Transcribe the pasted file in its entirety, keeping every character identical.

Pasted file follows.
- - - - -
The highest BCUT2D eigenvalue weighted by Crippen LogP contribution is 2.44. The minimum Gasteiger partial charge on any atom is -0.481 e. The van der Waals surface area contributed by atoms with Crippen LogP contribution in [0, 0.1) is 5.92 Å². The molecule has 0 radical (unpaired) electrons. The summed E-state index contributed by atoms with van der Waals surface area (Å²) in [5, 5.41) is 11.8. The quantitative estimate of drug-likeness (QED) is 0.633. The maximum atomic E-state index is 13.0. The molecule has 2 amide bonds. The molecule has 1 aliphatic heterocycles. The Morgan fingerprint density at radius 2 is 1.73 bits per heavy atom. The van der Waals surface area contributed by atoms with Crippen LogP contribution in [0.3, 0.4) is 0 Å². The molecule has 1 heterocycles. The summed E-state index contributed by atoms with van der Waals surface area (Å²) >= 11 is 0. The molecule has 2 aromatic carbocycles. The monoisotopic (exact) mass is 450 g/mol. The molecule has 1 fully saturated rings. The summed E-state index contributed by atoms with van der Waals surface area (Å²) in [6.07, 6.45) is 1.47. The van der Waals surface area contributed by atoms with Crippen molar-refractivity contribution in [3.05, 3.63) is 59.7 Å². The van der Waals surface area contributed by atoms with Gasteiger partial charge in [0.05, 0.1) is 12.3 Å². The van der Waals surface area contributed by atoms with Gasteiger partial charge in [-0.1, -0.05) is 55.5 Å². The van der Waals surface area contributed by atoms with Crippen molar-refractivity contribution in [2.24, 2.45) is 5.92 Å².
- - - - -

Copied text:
The highest BCUT2D eigenvalue weighted by Crippen LogP contribution is 2.44. The minimum Gasteiger partial charge on any atom is -0.481 e. The van der Waals surface area contributed by atoms with Crippen LogP contribution in [0, 0.1) is 5.92 Å². The molecule has 0 radical (unpaired) electrons. The summed E-state index contributed by atoms with van der Waals surface area (Å²) in [5, 5.41) is 11.8. The quantitative estimate of drug-likeness (QED) is 0.633. The maximum atomic E-state index is 13.0. The molecule has 2 amide bonds. The molecule has 1 aliphatic heterocycles. The Morgan fingerprint density at radius 2 is 1.73 bits per heavy atom. The van der Waals surface area contributed by atoms with Crippen LogP contribution in [0.3, 0.4) is 0 Å². The molecule has 1 heterocycles. The summed E-state index contributed by atoms with van der Waals surface area (Å²) >= 11 is 0. The molecule has 2 aromatic carbocycles. The monoisotopic (exact) mass is 450 g/mol. The molecule has 1 fully saturated rings. The summed E-state index contributed by atoms with van der Waals surface area (Å²) in [6.07, 6.45) is 1.47. The van der Waals surface area contributed by atoms with Crippen molar-refractivity contribution in [3.05, 3.63) is 59.7 Å². The van der Waals surface area contributed by atoms with Gasteiger partial charge in [0.05, 0.1) is 12.3 Å². The van der Waals surface area contributed by atoms with Gasteiger partial charge in [-0.1, -0.05) is 55.5 Å². The van der Waals surface area contributed by atoms with Crippen molar-refractivity contribution in [2.24, 2.45) is 5.92 Å².